After for saving his mother’s life last December following a horrific car crash, life has somewhat returned to normal for Bradley Mitchell.
Bradley, now, 11, and soon to be a fifth-grader at Mesa’s Harris Elementary School, more recently has been enjoying his summer by playing his Wii games, riding his bike and doing a lot of swimming.
It’s a less stressful, slower-paced routine than what ensued following the car crash on Dec. 21 in Strawberry in northern Arizona.
That day, as the Mitchells were on their way to the East Valley for the holidays, Bradley’s mother, Amanda Mitchell, lost control of her SUV. The car veered off the side of the road and catapulted 70 feet down an embankment, overturning about six times before it came to a rest on its roof.
Critically injured, Amanda was ejected from the vehicle with a broken neck, a fractured skull, internal bleeding and numerous other broken bones. She also stopped breathing, prompting Bradley to perform CPR on her after he crawled out of the wreckage, a procedure he learned from school and watching television. He also tended to his sister, Emily, 9, and brother, Joshua, 8, who were banged up too. Emily suffered a broken right index finger and Joshua had seatbelt markings on him.
“It was scary,” Bradley said. “I was freaking out. It was hard.”
But, most importantly, Bradley kept his cool and composure.
He ran up the side of the mountain and flagged down help. The two people who stopped happened to be his schoolteacher, Mrs. Pain from Pine-Strawberry Elementary School where he was a student at the time, and her husband, Patrick, a paramedic who was able to take over from there before emergency crews arrived.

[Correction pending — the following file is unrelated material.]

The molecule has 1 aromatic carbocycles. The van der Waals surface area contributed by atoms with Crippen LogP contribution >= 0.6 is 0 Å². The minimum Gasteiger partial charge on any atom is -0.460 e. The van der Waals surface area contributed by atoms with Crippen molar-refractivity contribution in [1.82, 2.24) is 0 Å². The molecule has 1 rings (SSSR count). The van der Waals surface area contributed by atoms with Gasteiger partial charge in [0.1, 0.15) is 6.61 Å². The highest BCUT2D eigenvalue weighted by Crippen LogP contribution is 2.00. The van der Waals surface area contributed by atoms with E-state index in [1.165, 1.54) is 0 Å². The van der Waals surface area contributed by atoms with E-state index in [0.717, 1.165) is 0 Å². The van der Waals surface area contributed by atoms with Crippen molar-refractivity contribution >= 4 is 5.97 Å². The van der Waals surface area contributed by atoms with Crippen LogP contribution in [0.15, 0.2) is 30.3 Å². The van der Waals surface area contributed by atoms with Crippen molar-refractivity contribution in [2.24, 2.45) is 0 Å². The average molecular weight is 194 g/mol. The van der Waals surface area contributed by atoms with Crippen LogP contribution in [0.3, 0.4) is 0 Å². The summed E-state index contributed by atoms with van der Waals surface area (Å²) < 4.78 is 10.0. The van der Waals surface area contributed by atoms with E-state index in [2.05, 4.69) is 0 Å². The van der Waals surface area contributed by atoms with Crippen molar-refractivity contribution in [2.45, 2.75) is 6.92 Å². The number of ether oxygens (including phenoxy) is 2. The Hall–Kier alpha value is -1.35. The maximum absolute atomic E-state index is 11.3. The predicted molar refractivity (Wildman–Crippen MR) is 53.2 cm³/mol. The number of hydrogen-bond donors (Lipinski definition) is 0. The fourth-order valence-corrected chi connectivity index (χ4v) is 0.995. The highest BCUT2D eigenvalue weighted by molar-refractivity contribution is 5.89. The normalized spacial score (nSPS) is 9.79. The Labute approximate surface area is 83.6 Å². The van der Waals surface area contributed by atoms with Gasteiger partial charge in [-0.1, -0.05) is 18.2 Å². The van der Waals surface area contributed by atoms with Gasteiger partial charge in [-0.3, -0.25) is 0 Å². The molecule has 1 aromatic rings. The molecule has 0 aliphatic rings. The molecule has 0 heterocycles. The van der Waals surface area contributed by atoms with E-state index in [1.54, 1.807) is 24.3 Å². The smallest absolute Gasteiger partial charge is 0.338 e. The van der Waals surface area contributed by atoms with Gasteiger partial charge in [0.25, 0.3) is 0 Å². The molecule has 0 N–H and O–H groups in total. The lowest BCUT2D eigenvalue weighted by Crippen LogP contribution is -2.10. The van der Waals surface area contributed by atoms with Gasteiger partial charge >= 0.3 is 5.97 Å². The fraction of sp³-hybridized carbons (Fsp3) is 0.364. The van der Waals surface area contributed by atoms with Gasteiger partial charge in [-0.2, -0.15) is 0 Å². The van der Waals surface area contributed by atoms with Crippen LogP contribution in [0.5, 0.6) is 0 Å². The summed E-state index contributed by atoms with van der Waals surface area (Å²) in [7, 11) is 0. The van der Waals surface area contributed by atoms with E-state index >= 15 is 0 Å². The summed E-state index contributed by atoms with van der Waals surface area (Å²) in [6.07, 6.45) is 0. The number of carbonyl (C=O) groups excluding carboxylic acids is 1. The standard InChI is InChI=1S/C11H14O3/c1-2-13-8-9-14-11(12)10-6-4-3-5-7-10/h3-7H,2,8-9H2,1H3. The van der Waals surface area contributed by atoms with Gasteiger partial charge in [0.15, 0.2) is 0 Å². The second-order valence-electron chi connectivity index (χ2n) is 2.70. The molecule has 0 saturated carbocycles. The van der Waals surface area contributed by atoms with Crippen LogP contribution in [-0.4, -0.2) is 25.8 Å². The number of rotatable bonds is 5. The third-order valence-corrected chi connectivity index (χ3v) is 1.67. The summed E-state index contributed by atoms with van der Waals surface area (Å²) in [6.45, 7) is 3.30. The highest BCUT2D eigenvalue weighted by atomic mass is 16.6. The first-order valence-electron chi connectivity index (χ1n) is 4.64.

All four of the Mitchells were wearing their seatbelts, but Amanda’s became unbuckled from the impact.
Following the crash, Bradley’s mom spent nearly four months in Scottsdale Healthcare Osborn hospital, where she was flown by helicopter moments after the accident. She was in a coma part of the time.
Now she is at home recovering.
“I saw my mom and gave her CPR,” he said. “Doctors said if it wasn’t for me giving her two breaths, she would’ve died.”
On June 14, about two months after Amanda’s release from the hospital, Bradley was honored by the Payson and Rural-Metro Fire departments, which presented him with a fire helmet and named him as an honorary member of the fire department. Payson Fire Chief Martin DeMasi drove from Payson to Mesa for Bradley’s commendation ceremony.
DeMasi said of Bradley, “He did a remarkable thing. That was pretty noteworthy for a 10-year-old man.”
“It was nice,” Bradley said of receiving the fire helmet and ice cream during the ceremony at the family’s home in east Mesa that was attended by about 30 people.
The helmet proudly rests on the television stand at their home, a reminder of Dec. 21 and how a boy’s quick actions saved his mother’s life.
However, Bradley’s grandmother, Patricia Young said he was pretty humble and really didn’t see himself as a hero.
“He was just concerned about protecting his mother,” she said.
As for Bradley’s mother, she said of her son’s actions that terrible day, “It means everything to me. He’s an awesome kid.”
And that he is.
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